Lost and broken, Celaena Sardothien’s only thought is to avenge the savage death of her dearest friend: as the King of Adarlan’s Assassin, she is bound to serve this tyrant, but he will pay for what he did. Any hope Celaena has of destroying the king lies in answers to be found in Wendlyn. Sacrificing his future, Chaol, the Captain of the King’s Guard, has sent Celaena there to protect her, but her darkest demons lay in that same place. If she can overcome them, she will be Adarlan’s biggest threat – and his own toughest enemy.
While Celaena learns of her true destiny, and the eyes of Erilea are on Wendlyn, a brutal and beastly force is preparing to take to the skies. Will Celaena find the strength not only to win her own battles, but to fight a war that could pit her loyalties to her own people against those she has grown to love?
Sarah J Maas just consistently gets better with every book she writes! It’s strange to think that I was so ambivalent towards the first book, because now I care so much about this series. In Heir of Fire, Sarah J Maas expanded the world of the series, developed her characters beautifully, and set in motion so many new pieces for the rest of the series. This is not a fast paced book; for the most part, it focuses on set-up, worldbuilding and character arcs (until the end where EVERYTHING HAPPENS SO MUCH). For me, this was not a problem. I loved everything the book introduced, and I can’t wait for the next installment of the story.
Heir of Fire followed multiple storylines. My personal favorite was Celaena’s adventures withthe fae; I’ll discuss these more in the “what worked” section of the review, but for now, let’s just say that this book cemented Celaena as one of my favorite YA protagonists ever, and that her friendship with Rowan was The Best. Despite the lack of immediate connection with the overall storyline, the Manon chapters also kept my attention; I was intrigued by the witches’ hard, violent way of life, and by Manon herself, particularly the moments showing that she wasn’t as unfeeling as she believed.
The sections taking place in Adarlan, primarily in Chaol’s, Dorian’s and new character Aedion’s points of view, were the most confusing and difficult to follow; however, I appreciated the information they contributed to the storyline and the character development. I also liked the introduction of Aedion’s character, with his past and his loyalty to Celaena. I was frustrated with Chaol for a lot of the book, but I appreciated his growth and the decision he ended up making. Dorian’s fate at the end was the most shocking event in the story for me; I won’t give it away, but I am Very Concerned about him. (When is the next book coming out, again?)
One thing I noticed while reading Heir of Fire: I’m not quite as invested in the romances of the series. If I had to pick one, it would be Chaol and Celaena, but if they aren’t together by the last book, I won’t be too sad about it. Strangely enough, this also made me realize how much I like the love triangle in the series (is it even a love triangle anymore? Dorian seems to have moved on, but you never know). Romance is just so much more effective when the relationship accentuates the characters’ conflicts and arcs but doesn’t completely take over.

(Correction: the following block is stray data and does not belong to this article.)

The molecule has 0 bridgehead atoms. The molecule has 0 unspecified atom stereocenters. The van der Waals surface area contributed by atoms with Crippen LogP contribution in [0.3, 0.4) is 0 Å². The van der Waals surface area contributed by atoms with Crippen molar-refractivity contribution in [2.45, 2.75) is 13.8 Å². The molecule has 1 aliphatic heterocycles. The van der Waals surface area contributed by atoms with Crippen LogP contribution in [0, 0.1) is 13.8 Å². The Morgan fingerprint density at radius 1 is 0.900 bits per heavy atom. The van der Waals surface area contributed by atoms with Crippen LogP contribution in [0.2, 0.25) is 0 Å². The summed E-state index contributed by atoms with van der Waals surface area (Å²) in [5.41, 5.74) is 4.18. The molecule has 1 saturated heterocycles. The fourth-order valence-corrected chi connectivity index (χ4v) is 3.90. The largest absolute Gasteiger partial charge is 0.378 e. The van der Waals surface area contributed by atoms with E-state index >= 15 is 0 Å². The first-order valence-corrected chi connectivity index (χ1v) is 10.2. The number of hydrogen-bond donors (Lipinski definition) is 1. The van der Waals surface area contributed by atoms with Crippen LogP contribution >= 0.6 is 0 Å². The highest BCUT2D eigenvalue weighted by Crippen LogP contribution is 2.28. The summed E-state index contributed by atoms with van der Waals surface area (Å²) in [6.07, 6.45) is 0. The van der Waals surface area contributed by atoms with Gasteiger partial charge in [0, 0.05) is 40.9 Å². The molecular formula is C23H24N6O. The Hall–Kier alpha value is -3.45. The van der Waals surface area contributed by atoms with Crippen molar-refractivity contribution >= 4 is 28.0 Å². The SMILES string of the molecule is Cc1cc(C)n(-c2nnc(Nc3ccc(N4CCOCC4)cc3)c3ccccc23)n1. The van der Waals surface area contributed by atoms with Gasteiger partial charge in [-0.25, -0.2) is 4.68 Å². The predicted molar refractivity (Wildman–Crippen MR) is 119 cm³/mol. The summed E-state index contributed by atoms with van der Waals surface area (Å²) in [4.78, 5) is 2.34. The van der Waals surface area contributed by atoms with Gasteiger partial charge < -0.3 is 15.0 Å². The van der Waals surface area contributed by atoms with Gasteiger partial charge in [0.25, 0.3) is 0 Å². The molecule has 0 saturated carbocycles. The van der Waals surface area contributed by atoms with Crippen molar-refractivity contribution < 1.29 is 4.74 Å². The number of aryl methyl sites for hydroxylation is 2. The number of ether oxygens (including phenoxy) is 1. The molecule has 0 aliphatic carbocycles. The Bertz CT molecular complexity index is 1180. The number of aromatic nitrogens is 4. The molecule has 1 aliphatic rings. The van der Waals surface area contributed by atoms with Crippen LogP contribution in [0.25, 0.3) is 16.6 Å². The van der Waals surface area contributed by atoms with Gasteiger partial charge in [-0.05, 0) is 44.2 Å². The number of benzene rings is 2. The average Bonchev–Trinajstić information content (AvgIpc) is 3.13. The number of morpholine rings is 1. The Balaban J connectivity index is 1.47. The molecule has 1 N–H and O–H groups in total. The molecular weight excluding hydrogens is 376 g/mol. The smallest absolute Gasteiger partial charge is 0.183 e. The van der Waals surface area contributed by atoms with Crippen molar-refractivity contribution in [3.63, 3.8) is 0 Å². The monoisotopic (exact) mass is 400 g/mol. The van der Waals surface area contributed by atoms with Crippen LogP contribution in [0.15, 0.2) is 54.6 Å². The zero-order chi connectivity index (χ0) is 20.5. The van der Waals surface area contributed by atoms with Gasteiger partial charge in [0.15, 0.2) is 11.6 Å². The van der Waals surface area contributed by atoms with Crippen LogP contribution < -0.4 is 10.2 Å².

Heir of Fire introduces a lot of new points of view and doesn’t have much action until the end. Due to this, you might find the beginning of the book boring or confusing. Even though I loved it, I found it very difficult to get through sometimes.
[SPOILERS] One of my biggest problems with the series as a whole is the narrative treatment of characters of color. So far there have been only two major POC characters–Nehemia and Sorscha–and both of them were killed to further the character arcs of white protagonists Celaena and Dorian. These deaths carry the implication that people of color only serve the purpose of accentuating white people’s stories, that they are ultimately less important than white characters. I liked Sorscha–she was adorable and subtly strong and she deserved better than that. It’s very frustrating to see occurrences like this in a book I would otherwise completely love. I hope that in future books, Sarah J Maas will be better at intersectional feminism.
Celaena’s character arc was A-MAY-ZING. I liked Celaena before, but watching her grow here gave me a whole new level of respect. Heir of Fire really explores Celaena–her loss and fear and guilt, all the things she needs to face to become the queen we know she’s going to be. The book shows her at her lowest point, and it shows her standing back up. She loses her way, and she finds it again. She faces her past, accepts who she is, gets up and fights. She is going to rattle the stars and I can’t wait to see it.
I’m a fan of all the new characters, but Rowan is my personal favorite addition. I live for dynamics between characters who dislike each other at first, but grow closer together; as a result, the slow build of Celaena and Rowan’s connection was everything to me. By the end of the book, they have adorable banter-y moments, they understand each other deeply, and they make a powerful team. If they lived in the world of Pacific Rim, they would totally be drift compatible. Manon is a close second-favorite; she is terrifying and awesome and has huge potential for growth and I loved her relationship with Abraxos.
The wordbuilding is much, much better. I remember reading the first book and thinking the setting felt so generic and underdeveloped. This is no longer the case; the world feels far more solid now, and there are more explanations of how things work. The writing is also stronger.
Heir of Fire had some flaws, but it was the best installment in the series thus far. If you’re already a fan of the series, you will definitely enjoy this one. Pick up for sure.